Scottish Liberal Democrat education spokesperson Tavish Scott MSP today called on the Scottish Government and local authorities to boost connectivity in schools and support disadvantaged pupils after new research suggested that dramatic disparities exist between schools across the country.
A series of Freedom of Information requests by the Scottish Liberal Democrats have revealed:
- While all schools in Scotland now have some form of internet access, this varies dramatically in quality with 100% of primary schools in Aberdeenshire having access to superfast broadband (>24mbps) compared to just 2% of primary schools in the Highlands.
- There are huge disparities between the amounts local authorities have spent on IT equipment in schools and l local authority spending in this area halved between 2013 and 2016.
- Only four local authorities were able to provide any information on the number of children who don’t have access to computer equipment at home, despite the Scottish Government stating that this contributes to educational inequalities.
Commenting Mr Scott said:
“All schools in Scotland have some form of connectivity but we are still seeing massive disparities between local authorities. For example, while some primary schools have access to good internet connections, in many areas they have been left behind.
“Meanwhile, only four local authorities were able to respond to questions on the number of children identified as not having access to computer equipment at home. It calls into question the credibility of the Scottish Government’s Digital Learning and Teaching Strategy which places an emphasis on using digital technology in education.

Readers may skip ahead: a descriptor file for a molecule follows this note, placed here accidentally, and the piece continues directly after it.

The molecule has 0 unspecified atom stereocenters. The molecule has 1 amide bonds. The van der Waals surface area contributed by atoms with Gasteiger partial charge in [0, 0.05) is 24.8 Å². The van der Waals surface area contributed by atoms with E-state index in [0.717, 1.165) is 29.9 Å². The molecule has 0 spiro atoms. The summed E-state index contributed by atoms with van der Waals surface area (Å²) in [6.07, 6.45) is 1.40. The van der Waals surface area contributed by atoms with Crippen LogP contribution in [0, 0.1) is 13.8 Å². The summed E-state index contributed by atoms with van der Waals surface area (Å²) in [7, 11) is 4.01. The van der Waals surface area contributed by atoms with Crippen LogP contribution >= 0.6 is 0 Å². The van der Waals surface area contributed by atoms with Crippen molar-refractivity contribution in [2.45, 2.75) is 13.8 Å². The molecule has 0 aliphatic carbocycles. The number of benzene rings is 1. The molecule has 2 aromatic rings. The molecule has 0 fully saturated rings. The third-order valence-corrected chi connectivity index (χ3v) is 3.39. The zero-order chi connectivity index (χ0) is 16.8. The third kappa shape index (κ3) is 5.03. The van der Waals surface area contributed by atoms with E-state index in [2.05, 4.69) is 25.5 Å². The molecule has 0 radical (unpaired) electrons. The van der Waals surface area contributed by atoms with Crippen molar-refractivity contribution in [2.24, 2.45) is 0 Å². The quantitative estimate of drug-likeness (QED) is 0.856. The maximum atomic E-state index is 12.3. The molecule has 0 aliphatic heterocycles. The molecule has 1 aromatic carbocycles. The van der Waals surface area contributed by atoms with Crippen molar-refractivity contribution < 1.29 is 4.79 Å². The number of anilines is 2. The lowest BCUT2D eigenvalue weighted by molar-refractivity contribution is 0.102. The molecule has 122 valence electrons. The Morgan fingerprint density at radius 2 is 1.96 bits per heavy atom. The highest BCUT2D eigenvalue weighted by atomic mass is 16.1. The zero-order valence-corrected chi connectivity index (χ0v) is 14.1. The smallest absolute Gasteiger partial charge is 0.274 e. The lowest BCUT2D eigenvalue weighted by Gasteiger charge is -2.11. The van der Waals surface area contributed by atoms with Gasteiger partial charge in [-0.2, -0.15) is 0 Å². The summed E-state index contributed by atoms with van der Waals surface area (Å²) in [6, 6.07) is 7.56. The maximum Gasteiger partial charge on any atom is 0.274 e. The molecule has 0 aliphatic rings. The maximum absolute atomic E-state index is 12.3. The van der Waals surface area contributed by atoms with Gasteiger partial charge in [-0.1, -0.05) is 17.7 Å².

“Similarly while there are always going to be peaks and troughs, the news that the amount spent on school’s IT equipment has almost halved in the past three years raises concerns.
“Those who do not have access to technology at home or who have to deal with snail-like speeds at school could be held back. We need to provide the means for all pupils to overcome digital frontiers. Scottish firms have long projected shortages in computer science and other technology-based industries. These figures highlight how important it is to ensure that young people are computer-literate and prepared for the 21st century.
“As well as supporting the extension of superfast broadband to every corner of Scotland, Scottish Liberal Democrats’ Penny for Education would raise £500 million to transform Scottish education. Our pupil premium would deliver extra resources and support for every child from a disadvantaged background and could be used to provide essential IT equipment should teachers judge this to be the right thing for a child’s learning.”